The County Record Office hold the parish registers from nearly 300 different Anglican parish churches in North Yorkshire, including those for Whitby and its surrounding parishes. Registers of baptisms, marriages and burials began to be compiled by every church in 1538 and continue to the present day. Parish registers provide a wealth of information relating to the local population and are an invaluable source to local and family historians particularly for the period before census and civil registration records. Our holdings of parish registers can be consulted on the subscription website Find my Past which can be accessed from North Yorkshire Libraries (or from home to North Yorkshire library members whilst libraries are closed due to Covid-19).
The earliest surviving parish register from St Mary’s church in Whitby begins in 1608. The register is in Latin which remained the language for many official documents until 1733. The earliest baptism entries name just the child and the father, the first entry being Dorothy Noble daughter of John Noble (Dorothi Noble filia Johanis Noble) on the 1st May 1608.
Burial registers contain records of many tragic events, such as in Hinderwell where the mass burial of 48 persons who died of the plague (pestilentiam) at Runswick between 1st September and 10th November 1603 is recorded.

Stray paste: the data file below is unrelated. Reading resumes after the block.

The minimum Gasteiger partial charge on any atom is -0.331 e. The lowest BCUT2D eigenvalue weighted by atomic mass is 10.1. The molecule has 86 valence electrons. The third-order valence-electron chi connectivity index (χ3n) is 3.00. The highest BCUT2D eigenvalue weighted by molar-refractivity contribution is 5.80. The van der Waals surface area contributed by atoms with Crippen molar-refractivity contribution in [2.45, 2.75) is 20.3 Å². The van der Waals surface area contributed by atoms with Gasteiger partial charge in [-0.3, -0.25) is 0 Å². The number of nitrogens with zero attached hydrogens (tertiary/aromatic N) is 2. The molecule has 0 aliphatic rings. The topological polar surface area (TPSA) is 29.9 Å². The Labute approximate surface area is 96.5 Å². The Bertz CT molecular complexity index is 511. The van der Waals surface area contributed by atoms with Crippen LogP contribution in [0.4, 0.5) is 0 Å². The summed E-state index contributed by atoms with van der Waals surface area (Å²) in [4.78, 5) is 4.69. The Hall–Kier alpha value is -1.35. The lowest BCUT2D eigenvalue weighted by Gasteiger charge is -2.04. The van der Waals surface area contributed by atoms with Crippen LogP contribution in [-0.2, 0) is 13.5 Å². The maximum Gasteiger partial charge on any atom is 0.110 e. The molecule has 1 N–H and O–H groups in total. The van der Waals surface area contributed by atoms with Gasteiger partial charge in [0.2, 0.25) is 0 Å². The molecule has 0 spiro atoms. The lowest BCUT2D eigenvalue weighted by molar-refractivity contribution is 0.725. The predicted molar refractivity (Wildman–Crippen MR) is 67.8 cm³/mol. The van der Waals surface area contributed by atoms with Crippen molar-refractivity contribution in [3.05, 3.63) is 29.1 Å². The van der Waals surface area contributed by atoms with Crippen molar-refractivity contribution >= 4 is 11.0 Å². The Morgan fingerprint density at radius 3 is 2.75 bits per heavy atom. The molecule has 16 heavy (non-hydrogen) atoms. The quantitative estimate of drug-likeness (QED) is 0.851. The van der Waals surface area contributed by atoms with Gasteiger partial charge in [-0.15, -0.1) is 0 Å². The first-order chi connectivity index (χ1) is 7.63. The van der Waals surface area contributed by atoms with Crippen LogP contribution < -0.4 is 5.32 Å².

Burial registers sometimes include additional information as to the circumstances of unusual deaths. On 6th November 1705 William Stonehous, a Whitby man, was buried at St Mary’s after falling down during the Sunday church service. On 21st May 1761 John Douglas of York, a miller, was buried at Whitby having returned from Transportation. Miller had presumably been transported to America and for a period of penal servitude (usually 7 years) only to die on the very last part of his journey home.
Burial registers also shed light upon the battle between smugglers and the state during the eighteenth century, when smuggling was rife on the North Yorkshire Coast. In 1769, the registers of Hinderwell record the burial of John Carr of Sunderland who was shot by a king’s cutter aboard a Smuggler and in 1776 Thomas Cassildine a soldier of the 1st Regiment of Dragoon Guards “cruelly murdered at Runswick in attempting to seize some smuggled goods”.
Newcomers to the parish appear in the registers too, such as the baptism at St Mary’s of Fredrick Brown, a native of Guinea, on 12th April 1775 aged 22.
Next time in Focus on Whitby Records – Part 2, we’ll be looking at the records of the Abbey and the Cholmley estate.